Can Big Rigs Park on the Shoulder of the Road?

Can big rigs park on the shoulder of the road?

When you’re traveling along a highway or interstate, you’ve probably seen semi-trucks parked on the shoulder of either the highway itself or the off-ramp service road. You may have noticed that a number of these trucks have their lights off and appear to be empty with no apparent emergency taking place.

That’s because truck drivers are required by federal regulations to stop and sleep after a certain amount of time on the road and they tend to pull off wherever is most convenient for them. But are big rigs allowed to park on the shoulder of a roadway?

Read on to find out what the law says about semi-trucks parking on the shoulder of roads and the dangers they create when doing so.

Is there a Law for Parking Semi-Trucks on the Highway?

Unless it is an emergency no vehicle should stop on the shoulder of any road. This applies to all vehicles, including semi-trucks.

Public highways and interstates are designed with a shoulder area for emergency use only. That space is not intended to be used to park a vehicle for the night or any unspecified amount of time, especially one as large as an 18-wheeler.

Commercial drivers are governed by the Federal Motor Carrier Safety Administration (FMCSA), and one federal regulation specifically addresses the issue of semi-trucks parking on the shoulders of highways. Under federal regulation 49 CFR 392.22, commercial motor vehicles can be parked on the shoulder of a highway only if specific rules are followed, most notably:

Turning On Warning Hazard Signals

When stopping on the shoulder or traveling a portion of a highway for any reason other than a traffic stop, a truck driver must immediately turn on the trailer’s hazard warning signal flashers.

Those warning signals must remain on during the entire time the vehicle is in repair until warning devices are picked up and stored and the vehicle is about to be moved.

Setting Up Warning Devices

Within 10 minutes of stopping for an emergency on the shoulder of a roadway, a truck driver should place warning devices such as reflective triangles or flares:

  • On the traffic side, four paces from the truck in the direction of oncoming traffic
  • 40 paces from the truck in the center of the shoulder in the direction of oncoming traffic
  • 40 paces in the direction away from oncoming traffic

If the truck has stopped on a shoulder within 500 feet of a curve, hill, or other visual obstruction, then the driver must place an additional warning device in the direction of the obstruction at a distance of 100 to 500 feet from the truck.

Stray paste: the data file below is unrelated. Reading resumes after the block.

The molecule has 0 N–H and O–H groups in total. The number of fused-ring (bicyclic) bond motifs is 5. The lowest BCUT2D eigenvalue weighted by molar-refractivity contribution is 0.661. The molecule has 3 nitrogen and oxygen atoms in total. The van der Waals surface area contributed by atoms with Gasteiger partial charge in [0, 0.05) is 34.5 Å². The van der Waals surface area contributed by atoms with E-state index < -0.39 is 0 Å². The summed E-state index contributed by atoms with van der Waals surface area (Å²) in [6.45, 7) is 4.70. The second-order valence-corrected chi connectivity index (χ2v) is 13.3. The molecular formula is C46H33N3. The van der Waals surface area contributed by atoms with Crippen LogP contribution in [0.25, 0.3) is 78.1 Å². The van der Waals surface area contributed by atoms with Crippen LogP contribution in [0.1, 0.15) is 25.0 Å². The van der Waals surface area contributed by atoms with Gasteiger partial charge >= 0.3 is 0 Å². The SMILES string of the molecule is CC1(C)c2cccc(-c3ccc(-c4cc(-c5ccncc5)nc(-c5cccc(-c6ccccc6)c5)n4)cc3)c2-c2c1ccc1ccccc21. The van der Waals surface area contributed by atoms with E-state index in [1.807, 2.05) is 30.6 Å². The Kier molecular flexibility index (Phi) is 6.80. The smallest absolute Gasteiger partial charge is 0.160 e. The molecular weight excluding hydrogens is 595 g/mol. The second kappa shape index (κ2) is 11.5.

And, if the truck is leaking any type of fluid, no warning device that emits flames of any kind should be used.

So, if you see a truck parked on the shoulder of a highway, and none of the above-mentioned rules are being followed and there’s no law enforcement officer making a traffic stop, there’s a good chance that the truck isn’t supposed to be there.

Why Do Truck Drivers Park on the Shoulder?

You’ve probably heard the term “sitting duck” before. It’s defined as something or someone who is sitting, blissfully unaware of any danger, and with no protection against any danger that may present itself.

Accidents involving semi-trucks parked on the shoulder are often called “sitting duck accidents.”

One of the main reasons, or main complaints from the drivers themselves, for trucks parking on the shoulder is that there isn’t enough space at truck stops. Due to the strict Hours-of-Service (HOS) regulations required by the FMCSA, truck drivers are required to stop and rest, regardless of whether there is room to safely park at a proper rest stop.

Yes, this puts other drivers as well as the truck driver at risk for potentially fatal collisions, but for the truck drivers who don’t want to violate the HOS rules, they simply cannot continue driving.

However, there is an equally simple solution to this problem.

Due to the HOS rules in place and the likelihood of a truck driver receiving a violation for parking on the shoulder of a road, truck drivers should plan their routes better. With consideration for traffic flow and where rest stops are located, truck drivers can plan accordingly so they don’t put themselves or anyone else in danger while also adhering to the HOS rules.

It’s not up to other drivers to make sure that truck drivers follow the law, but the truck drivers themselves must do so.

Just the same, if a passenger vehicle collides with a big rig that is illegally parked on the shoulder of a roadway, the driver and passengers of the smaller car shouldn’t have to pay for injuries or damages they sustain due to that truck driver’s negligence.

At the Trucking Injury Law Group, we specialize in all types of truck accidents, and if you’ve been involved in a “sitting duck accident” with a big rig, we’re here to help.